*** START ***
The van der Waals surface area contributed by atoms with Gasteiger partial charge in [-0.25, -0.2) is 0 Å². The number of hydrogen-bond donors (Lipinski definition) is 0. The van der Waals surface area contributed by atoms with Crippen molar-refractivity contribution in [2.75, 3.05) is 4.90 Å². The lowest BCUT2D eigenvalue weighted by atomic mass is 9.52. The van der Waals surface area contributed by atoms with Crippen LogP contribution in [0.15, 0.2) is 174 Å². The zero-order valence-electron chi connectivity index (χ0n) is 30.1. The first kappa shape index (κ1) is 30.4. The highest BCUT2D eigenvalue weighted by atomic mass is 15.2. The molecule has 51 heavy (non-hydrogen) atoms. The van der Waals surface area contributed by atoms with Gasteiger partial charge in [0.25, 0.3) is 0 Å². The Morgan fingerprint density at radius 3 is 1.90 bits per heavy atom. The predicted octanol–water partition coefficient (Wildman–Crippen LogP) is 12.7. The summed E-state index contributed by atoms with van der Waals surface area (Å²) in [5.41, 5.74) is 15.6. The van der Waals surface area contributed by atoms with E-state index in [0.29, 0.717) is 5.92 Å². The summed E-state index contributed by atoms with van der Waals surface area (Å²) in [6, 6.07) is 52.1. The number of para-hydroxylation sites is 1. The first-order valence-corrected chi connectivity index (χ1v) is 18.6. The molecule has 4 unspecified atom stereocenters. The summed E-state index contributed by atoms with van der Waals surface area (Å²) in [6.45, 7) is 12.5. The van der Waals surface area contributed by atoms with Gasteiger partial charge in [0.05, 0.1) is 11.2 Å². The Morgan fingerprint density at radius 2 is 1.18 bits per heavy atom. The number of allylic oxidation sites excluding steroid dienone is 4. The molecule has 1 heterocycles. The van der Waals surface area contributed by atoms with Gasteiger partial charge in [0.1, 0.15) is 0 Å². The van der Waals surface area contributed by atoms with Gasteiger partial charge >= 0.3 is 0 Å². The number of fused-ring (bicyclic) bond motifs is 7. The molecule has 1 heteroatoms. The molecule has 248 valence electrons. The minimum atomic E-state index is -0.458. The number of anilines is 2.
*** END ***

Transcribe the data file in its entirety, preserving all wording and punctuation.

The van der Waals surface area contributed by atoms with Gasteiger partial charge in [-0.25, -0.2) is 0 Å². The number of hydrogen-bond donors (Lipinski definition) is 0. The van der Waals surface area contributed by atoms with Crippen molar-refractivity contribution in [2.75, 3.05) is 4.90 Å². The lowest BCUT2D eigenvalue weighted by atomic mass is 9.52. The van der Waals surface area contributed by atoms with Crippen LogP contribution in [0.15, 0.2) is 174 Å². The zero-order valence-electron chi connectivity index (χ0n) is 30.1. The first kappa shape index (κ1) is 30.4. The highest BCUT2D eigenvalue weighted by atomic mass is 15.2. The molecule has 51 heavy (non-hydrogen) atoms. The van der Waals surface area contributed by atoms with Gasteiger partial charge in [0.25, 0.3) is 0 Å². The Morgan fingerprint density at radius 3 is 1.90 bits per heavy atom. The predicted octanol–water partition coefficient (Wildman–Crippen LogP) is 12.7. The summed E-state index contributed by atoms with van der Waals surface area (Å²) in [5.41, 5.74) is 15.6. The van der Waals surface area contributed by atoms with E-state index in [0.29, 0.717) is 5.92 Å². The summed E-state index contributed by atoms with van der Waals surface area (Å²) in [6, 6.07) is 52.1. The number of para-hydroxylation sites is 1. The first-order valence-corrected chi connectivity index (χ1v) is 18.6. The molecule has 4 unspecified atom stereocenters. The summed E-state index contributed by atoms with van der Waals surface area (Å²) in [6.45, 7) is 12.5. The van der Waals surface area contributed by atoms with Gasteiger partial charge in [0.05, 0.1) is 11.2 Å². The Morgan fingerprint density at radius 2 is 1.18 bits per heavy atom. The number of allylic oxidation sites excluding steroid dienone is 4. The molecule has 1 heterocycles. The van der Waals surface area contributed by atoms with Gasteiger partial charge in [0.1, 0.15) is 0 Å². The van der Waals surface area contributed by atoms with Gasteiger partial charge >= 0.3 is 0 Å². The number of fused-ring (bicyclic) bond motifs is 7. The molecule has 1 heteroatoms. The molecule has 248 valence electrons. The minimum atomic E-state index is -0.458. The number of anilines is 2.